The Monstera, also known as the Swiss Cheese Plant, is a luscious and trendy house plant, who has its roots in tropical southern Mexico. Although the Monstera will do exceptionally well planted in pots with the right conditions, he can quickly get out of hand. Growing chaotically, a monster Monstera will demand to be the center of attention.
There are a few options of how to handle a monster Monstera:
1. Let it have its rein of your home
2. Train it to climb a moss pole, to keep it a little more tame
3. Propagate it
The Monstera is an extremely resilient plant, pairing this with its tendencies for quick, it is the ideal candidate for all 3 propagating methods
You can also watch me propagate my monstera in our video on youtube! No matter which way you choose to make a baby plant, I always recommend making sure that your plant has a nice drink of water the day before, as you don’t want to start butchering a dehydrated plant.
Taking cuttings from an established Monstera, is the most common way of propagation. The MOST IMPORTANT part of this process is making sure you have a node. What is a node? They are the things that look like a giant zit coming out of your plant (in the photo below). This is where the roots will come out of. A cutting without these babies, won’t grow new roots, and it will just be a gorgeous leaf, for a short while. The goal should always be to get a piece of stem, for cutting, that has a node, an aerial root & at least 2 leaves. While this is not always possible, it is the most ideal situation to give your cutting the best chance to grow roots and survive.
Once you have made your cutting, you can choose to put it directly into soil, however, I recommend putting it in a glass of H20! This way, you get to watch the roots grow. When putting the cutting in water, make sure you are using filtered water. I usually buy a gallon of water from the grocery store, and use this for my cuttings, whilst my more established plants get tap. They can handle the extra stuff (Minerals and Chemicals) in tap water better. You can also choose to use rainwater in lieu of bottled water.
After your new cutting is secure in his new home, I recommend putting a dash of cinnamon (yes, just grocery store, ground cinnamon) on the mom plant, where you made the cutting from, this will help to prevent disease and other bad things from happening. Leave the cutting in water, for at least a few weeks, if not a couple of months, depending on the root growth you see in the water. While the cutting is in water, change the water every 3-5 days! Once a healthy amount of roots have grown, you can then place it in a pot with fresh soil. It is especially important while it is acclimating to soil, to not let it get too dry.
Separating is done by removing a section or piece of a plant from its parent. If your Monstera is in need of repotting – this is an excellent time to separate a portion of your plant, since you will be able to actually see the roots of your entire plant. Repotting one size up in pots is recommended once a year when its a baby plant. Once you get to the Maximum size you’d like to reach, you can just freshen up the soil yearly to give it nutrients. Adult Monsteras are usually okay even when they’re root bound! (Tip: the best time to do this is in the Spring!)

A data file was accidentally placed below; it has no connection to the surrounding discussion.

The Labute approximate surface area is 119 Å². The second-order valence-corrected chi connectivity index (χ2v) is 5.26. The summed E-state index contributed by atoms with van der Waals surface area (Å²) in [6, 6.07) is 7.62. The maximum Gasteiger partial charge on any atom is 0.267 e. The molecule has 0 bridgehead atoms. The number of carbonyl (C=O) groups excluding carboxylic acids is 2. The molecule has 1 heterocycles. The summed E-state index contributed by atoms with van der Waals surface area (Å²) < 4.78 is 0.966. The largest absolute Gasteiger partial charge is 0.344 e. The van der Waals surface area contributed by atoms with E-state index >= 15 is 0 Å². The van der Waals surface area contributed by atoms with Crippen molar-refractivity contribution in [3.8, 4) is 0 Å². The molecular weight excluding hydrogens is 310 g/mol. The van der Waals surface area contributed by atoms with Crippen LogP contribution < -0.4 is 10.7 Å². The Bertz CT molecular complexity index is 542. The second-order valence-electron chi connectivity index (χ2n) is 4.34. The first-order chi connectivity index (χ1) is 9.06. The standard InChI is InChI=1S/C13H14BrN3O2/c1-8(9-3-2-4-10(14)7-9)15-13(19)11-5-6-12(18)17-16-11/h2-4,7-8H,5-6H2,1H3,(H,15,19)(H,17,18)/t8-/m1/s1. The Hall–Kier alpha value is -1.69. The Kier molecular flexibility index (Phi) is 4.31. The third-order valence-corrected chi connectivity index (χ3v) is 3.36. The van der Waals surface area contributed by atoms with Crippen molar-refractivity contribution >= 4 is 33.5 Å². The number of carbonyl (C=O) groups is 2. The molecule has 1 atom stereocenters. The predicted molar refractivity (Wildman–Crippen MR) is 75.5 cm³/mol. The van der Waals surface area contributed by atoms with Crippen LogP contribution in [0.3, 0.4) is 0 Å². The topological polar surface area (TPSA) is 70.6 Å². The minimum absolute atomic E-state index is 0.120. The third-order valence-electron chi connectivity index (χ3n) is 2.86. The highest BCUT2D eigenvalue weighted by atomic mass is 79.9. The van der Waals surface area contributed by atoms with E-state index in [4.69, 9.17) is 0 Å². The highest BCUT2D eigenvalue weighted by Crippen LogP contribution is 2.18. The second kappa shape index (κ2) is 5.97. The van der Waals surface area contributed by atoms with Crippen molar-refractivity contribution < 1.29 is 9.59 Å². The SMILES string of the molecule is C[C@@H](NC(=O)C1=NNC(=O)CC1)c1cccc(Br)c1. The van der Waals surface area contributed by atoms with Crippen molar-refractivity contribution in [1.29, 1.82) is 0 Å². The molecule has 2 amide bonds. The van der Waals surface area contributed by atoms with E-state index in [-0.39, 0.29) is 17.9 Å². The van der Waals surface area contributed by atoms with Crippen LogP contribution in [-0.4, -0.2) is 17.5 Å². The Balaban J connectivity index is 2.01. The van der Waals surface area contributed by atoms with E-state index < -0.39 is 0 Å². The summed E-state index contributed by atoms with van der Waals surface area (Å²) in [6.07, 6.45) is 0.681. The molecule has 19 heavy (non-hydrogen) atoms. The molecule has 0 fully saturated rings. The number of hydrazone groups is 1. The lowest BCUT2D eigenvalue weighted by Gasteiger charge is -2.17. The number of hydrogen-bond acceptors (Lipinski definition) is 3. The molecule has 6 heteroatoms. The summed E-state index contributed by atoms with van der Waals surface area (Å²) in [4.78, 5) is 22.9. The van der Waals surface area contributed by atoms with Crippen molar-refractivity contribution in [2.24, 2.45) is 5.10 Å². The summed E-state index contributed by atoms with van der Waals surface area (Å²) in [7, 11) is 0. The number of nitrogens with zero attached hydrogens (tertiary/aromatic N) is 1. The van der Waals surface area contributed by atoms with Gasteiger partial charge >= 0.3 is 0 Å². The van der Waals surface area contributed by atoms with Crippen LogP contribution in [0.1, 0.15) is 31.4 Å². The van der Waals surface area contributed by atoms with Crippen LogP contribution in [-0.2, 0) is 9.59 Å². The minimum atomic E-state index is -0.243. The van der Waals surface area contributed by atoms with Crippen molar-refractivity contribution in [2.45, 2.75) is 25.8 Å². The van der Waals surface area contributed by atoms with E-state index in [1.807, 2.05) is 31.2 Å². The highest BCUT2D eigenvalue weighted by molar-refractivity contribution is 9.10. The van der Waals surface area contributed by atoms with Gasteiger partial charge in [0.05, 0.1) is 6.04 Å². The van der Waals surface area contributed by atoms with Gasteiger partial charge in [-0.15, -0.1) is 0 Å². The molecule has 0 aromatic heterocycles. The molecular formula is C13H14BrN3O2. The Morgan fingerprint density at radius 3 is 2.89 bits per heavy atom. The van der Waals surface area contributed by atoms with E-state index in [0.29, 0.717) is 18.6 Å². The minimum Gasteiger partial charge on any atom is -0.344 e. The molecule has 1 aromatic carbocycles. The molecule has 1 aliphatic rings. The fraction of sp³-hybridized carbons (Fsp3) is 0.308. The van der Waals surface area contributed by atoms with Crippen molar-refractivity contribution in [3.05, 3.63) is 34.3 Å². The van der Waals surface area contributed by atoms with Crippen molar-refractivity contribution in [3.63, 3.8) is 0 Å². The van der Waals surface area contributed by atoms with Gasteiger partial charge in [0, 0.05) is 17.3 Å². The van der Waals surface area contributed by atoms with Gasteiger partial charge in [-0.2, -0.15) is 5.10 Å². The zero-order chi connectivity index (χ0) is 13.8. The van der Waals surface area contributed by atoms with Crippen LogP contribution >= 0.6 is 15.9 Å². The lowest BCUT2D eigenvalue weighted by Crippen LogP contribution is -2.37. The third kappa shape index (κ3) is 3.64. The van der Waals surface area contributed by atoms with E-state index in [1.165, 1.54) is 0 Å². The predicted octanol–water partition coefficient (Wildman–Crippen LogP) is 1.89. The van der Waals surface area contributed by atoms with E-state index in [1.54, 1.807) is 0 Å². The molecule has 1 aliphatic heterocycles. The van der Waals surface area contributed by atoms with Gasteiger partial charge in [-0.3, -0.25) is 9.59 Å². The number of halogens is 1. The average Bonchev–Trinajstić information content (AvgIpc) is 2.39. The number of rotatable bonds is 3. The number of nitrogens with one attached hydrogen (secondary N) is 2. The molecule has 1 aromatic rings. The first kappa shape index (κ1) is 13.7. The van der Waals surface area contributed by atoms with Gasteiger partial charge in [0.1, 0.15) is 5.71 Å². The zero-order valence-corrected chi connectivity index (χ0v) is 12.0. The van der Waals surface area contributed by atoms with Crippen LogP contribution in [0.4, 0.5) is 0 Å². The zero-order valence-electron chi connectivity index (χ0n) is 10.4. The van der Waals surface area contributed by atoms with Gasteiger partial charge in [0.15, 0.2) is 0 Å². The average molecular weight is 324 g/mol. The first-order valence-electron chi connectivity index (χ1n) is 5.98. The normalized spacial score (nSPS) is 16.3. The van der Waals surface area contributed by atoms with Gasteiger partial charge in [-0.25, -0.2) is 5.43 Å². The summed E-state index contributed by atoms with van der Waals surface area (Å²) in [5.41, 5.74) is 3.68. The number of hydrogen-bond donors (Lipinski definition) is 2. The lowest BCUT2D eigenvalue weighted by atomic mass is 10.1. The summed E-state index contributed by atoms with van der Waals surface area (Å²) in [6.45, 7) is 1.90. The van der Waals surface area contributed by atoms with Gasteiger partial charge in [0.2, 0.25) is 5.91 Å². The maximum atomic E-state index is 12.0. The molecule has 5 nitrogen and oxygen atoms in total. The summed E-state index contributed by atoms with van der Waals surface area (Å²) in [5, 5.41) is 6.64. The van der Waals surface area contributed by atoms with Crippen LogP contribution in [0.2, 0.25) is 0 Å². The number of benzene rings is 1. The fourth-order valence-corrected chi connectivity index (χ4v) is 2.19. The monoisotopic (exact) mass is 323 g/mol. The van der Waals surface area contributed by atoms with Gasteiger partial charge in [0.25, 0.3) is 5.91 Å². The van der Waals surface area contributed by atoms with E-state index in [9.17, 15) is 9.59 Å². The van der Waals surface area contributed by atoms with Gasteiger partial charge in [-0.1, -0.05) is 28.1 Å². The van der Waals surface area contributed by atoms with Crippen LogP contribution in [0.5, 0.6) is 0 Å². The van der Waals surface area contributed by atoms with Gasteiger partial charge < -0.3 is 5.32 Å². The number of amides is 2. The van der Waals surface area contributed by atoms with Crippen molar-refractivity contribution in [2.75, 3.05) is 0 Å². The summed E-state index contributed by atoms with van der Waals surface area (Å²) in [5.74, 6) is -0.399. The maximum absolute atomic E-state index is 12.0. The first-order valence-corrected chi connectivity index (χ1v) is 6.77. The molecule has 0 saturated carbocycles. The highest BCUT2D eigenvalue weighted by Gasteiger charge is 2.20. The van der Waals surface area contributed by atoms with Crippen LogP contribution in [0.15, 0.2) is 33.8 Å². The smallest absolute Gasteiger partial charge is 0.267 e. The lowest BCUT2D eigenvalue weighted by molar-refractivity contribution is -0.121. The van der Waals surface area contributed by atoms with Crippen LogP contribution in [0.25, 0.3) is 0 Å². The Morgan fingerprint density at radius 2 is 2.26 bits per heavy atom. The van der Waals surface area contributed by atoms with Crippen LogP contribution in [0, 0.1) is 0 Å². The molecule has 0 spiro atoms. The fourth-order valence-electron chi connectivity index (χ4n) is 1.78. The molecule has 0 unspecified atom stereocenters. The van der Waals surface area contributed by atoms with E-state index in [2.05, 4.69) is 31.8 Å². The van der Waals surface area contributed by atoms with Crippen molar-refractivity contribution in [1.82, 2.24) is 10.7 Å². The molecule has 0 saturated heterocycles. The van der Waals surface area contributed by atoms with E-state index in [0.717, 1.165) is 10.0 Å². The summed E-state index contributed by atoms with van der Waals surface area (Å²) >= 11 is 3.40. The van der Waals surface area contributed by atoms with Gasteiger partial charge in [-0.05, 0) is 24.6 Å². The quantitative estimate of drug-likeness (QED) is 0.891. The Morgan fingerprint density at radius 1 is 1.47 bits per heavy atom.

If your Monstera is not in need of repotting, you’ll need to get a little down and dirty, literally, in the dirt.
I started by shoving some of the dirt away from the part of my Monstera that I chose to separate. (I chose the one I did, because it was kind of an outcast from the rest of the plant). Then, I stuck my hand into the soil, between the ‘chosen one’ and the rest of the plant. Moving slowly, so you do as little damage as possible, you are going to begin separating the roots from the parent plant. Once you have separated them as best you can, under the soil, gently pull the piece/section out of the pot. You can then put this new plant directly into its own fresh soil & pot!
Air Layering is not risky business when you compare it to the other methods of propagation. This is because you don’t actually separate the propagated piece from the larger plant, until after it has its own root system growing in a little ball of moss. For this method, you will need some supplies. Some kind of rope/band/tie (I used garden twine), a type of cling wrap or plastic wrap, and some sphagnum moss.
Before you get started, soak the moss in some water and identify the stem & node you’re going to propagate. Once you have made your decision, cut a piece of plastic wrap/cling wrap (large enough to wrap a fist full of moss around the stem securely).
Wring the excess water from the moss (you want it to be wet, but not dripping), and press moss around the stem, and secure the moss with the plastic wrap, and then tie the bottom and top of the ball of moss. *Note: You will need to untie the ball of moss, to add water to it when dry, so I recommend tying at least the top in a bow, not a knot)
Once roots have formed in your moss ball, simply cut the plant below the roots, (follow the same tip from the cutting method, about putting ground cinnamon on the mom plant where you made the cut, to prevent disease) and plant it in a pot in new fresh soil, and let him grow! (You can choose to leave some of the moss with the roots when you plant it, so you don’t have to work to hard to get it separated from them.)
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Camera Equipment used:
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